Israeli's Maariv International news reported that the destruction of homes within the Rafah refugee camp prompted Israeli Justice Minister Tommy Lapid, a Holocaust survivor, to call a cabinet meeting to end the demolitions. Amid the angry reaction of cabinet members Lapid compared the demolition to scenes of the Holocaust. "When I saw (on TV) an old woman in the middle of the debris of her house looking for her medication I thought of my grandmother," he told the cabinet.

"The destruction of homes must stop because it is inhuman, un-Jewish, and causes us great harm around the world," Lapid said. "In the end we'll be kicked out of the UN, we'll be put on trial in The Hague, and no one will want to have anything to do with us. It's simply unreasonable to pick up the paper and read about plans to destroy 2,000-3,000 homes in order to widen the Philadelphi route. It's clear that after the first 100 homes the world will stop us."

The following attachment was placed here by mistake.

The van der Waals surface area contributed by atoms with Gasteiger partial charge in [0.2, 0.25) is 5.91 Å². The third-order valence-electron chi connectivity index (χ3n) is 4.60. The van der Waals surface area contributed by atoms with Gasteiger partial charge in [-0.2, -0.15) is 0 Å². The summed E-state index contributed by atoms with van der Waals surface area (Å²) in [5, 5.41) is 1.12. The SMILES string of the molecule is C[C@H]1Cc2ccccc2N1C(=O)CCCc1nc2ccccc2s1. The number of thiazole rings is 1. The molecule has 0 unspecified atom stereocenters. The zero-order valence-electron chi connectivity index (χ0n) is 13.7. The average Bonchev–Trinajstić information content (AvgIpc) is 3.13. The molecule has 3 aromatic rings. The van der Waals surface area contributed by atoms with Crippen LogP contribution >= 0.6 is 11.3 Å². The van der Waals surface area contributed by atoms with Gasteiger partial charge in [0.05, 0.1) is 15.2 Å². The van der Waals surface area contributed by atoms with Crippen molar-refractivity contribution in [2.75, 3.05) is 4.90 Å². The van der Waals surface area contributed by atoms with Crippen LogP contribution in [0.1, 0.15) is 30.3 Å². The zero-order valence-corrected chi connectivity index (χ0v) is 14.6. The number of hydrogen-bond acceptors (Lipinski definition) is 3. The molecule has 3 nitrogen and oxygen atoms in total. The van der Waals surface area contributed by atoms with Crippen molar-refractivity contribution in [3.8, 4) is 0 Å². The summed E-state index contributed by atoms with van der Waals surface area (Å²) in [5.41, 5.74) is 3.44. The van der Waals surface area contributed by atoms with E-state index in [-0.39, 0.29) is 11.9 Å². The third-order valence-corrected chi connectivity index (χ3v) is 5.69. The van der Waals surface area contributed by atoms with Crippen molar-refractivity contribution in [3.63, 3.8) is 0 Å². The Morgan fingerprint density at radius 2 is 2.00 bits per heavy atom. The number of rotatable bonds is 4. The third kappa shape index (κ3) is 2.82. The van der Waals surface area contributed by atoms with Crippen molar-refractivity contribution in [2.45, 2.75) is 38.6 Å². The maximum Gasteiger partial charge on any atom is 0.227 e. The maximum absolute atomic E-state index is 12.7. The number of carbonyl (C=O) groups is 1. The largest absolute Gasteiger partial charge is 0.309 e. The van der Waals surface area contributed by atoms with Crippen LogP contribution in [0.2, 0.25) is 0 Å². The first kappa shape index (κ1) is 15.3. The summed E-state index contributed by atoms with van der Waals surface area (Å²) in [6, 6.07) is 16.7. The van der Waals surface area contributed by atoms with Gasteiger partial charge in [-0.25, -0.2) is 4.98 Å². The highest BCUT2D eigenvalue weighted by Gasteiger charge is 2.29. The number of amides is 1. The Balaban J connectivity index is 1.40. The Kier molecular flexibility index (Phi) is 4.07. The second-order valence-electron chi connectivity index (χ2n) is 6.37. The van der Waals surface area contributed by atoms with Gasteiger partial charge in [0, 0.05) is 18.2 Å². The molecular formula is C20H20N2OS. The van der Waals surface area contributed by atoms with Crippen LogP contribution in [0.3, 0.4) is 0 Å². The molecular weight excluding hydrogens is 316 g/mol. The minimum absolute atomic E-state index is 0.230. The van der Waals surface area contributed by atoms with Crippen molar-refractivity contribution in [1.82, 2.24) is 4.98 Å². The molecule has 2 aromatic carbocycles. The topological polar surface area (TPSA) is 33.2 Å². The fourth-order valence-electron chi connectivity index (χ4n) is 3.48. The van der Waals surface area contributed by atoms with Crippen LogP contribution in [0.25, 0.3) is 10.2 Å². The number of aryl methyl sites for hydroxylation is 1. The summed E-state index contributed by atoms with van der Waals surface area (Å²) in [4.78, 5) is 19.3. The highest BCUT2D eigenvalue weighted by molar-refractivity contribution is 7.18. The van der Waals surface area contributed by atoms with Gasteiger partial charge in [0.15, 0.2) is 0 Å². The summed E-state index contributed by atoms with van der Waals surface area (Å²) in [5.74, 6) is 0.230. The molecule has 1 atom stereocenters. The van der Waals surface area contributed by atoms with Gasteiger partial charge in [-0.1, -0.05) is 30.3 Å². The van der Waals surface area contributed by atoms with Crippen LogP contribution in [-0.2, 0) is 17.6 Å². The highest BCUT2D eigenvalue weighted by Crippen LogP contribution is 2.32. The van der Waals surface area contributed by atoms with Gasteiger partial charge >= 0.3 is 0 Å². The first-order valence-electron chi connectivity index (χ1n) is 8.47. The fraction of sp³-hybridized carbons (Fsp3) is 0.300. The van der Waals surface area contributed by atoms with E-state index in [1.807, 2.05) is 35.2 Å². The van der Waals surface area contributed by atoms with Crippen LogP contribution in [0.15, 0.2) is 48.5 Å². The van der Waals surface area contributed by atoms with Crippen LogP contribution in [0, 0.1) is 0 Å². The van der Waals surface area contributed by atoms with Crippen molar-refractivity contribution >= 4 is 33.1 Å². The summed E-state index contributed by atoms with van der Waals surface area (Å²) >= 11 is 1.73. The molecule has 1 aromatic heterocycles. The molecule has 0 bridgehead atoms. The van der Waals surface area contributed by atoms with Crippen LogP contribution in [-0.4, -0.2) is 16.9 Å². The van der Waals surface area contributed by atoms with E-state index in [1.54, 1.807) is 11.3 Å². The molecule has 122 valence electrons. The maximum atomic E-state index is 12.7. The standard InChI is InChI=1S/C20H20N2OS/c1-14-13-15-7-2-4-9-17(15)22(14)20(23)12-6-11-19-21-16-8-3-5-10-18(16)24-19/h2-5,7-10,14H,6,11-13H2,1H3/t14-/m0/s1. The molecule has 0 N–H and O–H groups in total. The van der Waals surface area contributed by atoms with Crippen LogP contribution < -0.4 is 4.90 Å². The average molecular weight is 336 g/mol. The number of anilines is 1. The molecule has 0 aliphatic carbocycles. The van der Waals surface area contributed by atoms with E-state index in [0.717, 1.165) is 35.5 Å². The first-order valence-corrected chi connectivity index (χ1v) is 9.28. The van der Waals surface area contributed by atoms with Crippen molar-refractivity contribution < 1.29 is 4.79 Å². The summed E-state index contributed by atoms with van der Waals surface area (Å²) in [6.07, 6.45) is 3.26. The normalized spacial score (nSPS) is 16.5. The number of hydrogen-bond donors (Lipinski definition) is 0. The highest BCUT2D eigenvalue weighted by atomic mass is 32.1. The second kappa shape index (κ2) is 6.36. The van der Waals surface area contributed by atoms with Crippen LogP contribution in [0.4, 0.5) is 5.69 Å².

Maariv International also reported a statement made by the president of the World Bank, American James Wolfensohn, "Israel's military operations pertaining to the demolitions of thousands of homes in Rafah are reckless, and leaves tens of thousands of people without a roof over their heads. As a Jew, I am ashamed of this kind of treatment of people." Wolfensohn added that World Bank experts are currently reviewing a proposal submitted to them on behalf of Israel. However, in the current mood Israel should not expect any positive response from the World Bank.